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Ludo De Brabander
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Responsibility to protect, a military matter?

Was NATO's war in Libya really a humanitarian intervention? Can a military operation be humanitarian at all? In 2005 the UN agreed upon the principle that states have a responsibility to protect (R2P) civilians in case of severe human rights violations. Sovereignty of states is thus not unlimited. A principle that seems to look nice at first sight. In practice however this concept causes quite some problems.

First, R2P is too easily limited to a military intervention. Nevertheless it concerns in the very first place a responsibility to violence prevention. We do no use the word conflict prevention as we think conflict to be a normal element in society; it is the turning into violence of a conflict that we oppose, because such a development is merely about power and not about solving problems. When we supply at large scale weapons to authoritarian regimes – like the European arms trade with the Gulf States and the then dictatorships that were overthrown by the Arab revolts – it is of course absolutely absurd to intervene on humanitarian grounds after these were used.

Secondly R2P is a concept of power over weaker states. Strong states are exempt for the sole reason that they are strong. A US war of aggression as against Iraq will necessarily remain unpunished because of the power of the US.

Thirdly, R2P military interventions occur within a geo-strategic context. States are also mainly defenders of (their) economic actors and have their own interests. An intervention in Libya can not be dissociated from the Libyan oil and gas fields. To see whether the motives of an intervention are really humanitarian one should check the general behaviour of the intervening states. All countries that waged war against Qadhafi were former arms suppliers to the very same regime. The way the western intervening countries behave in the commercial field is not so humanitarian either. Economic exploitation, entering with force into the poor countries' markets, the dismembering of their agriculture … it all causes immense human misery without our western political leaders seem to bother about it.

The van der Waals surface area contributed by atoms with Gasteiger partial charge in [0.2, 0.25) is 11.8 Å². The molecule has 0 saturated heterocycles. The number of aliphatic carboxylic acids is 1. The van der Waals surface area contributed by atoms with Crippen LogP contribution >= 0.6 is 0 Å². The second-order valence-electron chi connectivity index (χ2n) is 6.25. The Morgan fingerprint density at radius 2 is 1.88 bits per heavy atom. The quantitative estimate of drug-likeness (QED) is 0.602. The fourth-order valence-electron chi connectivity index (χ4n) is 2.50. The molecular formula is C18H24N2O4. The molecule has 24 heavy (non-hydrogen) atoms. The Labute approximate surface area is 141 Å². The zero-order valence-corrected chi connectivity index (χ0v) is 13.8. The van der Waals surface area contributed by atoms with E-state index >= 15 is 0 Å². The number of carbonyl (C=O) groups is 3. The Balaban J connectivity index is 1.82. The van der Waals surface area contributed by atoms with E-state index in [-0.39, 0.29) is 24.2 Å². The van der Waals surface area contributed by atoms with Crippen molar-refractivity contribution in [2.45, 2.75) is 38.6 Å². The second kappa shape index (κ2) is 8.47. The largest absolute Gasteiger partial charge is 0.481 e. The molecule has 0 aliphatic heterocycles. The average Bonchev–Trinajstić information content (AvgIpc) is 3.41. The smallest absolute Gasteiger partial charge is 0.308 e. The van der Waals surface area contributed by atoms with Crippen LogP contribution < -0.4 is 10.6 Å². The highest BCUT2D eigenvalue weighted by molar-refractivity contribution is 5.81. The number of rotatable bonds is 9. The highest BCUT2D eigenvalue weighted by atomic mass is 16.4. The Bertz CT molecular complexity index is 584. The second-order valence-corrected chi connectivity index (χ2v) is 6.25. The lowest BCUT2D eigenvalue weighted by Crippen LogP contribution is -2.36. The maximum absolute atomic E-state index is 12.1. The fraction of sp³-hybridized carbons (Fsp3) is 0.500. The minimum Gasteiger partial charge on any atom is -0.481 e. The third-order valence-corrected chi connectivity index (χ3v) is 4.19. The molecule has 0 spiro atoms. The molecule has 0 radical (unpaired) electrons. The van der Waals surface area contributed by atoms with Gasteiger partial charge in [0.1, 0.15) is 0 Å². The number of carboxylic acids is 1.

Fourthly, it is still deeply debatable whether a military intervention is the best way to prevent human suffering. Military intervention often brings along huge human and material costs. Big interventions as the ones from the Soviet Union in Afghanistan, the Us in Somalia, NATO in Kosovo, US and NATO in Afghanistan, the US in Iraq and NATO in Libya are total failures from a humanitarian perspective. In many cases war started because not all political means had been used, or because we refused to use them as in Kosovo, Afghanistan, Iraq and Libya. The UN resolution 1973 on Libya stated explicitly that the aim was to protect civilian population. In the end the figures of the then oppositional National Transition Council spoke of 30,000 to 50,000 deadly victims. The city of Sirte was heavily devastated and the NATO endorsed rebels were guilty of war crimes. Military intervention makes the armed parties in conflict stronger at the expense of the political non violent forces, as was witnessed in Kosovo and Libya. Later it was documented that these armed groups dare to take the law into their own hands and can not be disarmed easily anymore.

So, humanitarian military intervention is a pure oxymoron. As peace movement we think that a just economic order, the restriction of arms trade, strong cuts in military expenditure, democratic reform of the international political and economical system, and to exhaust all political and diplomatic possibilities – how difficult these may be – can prevent much more human suffering than a (humanitarian) war.

Ludo De Brabander

 

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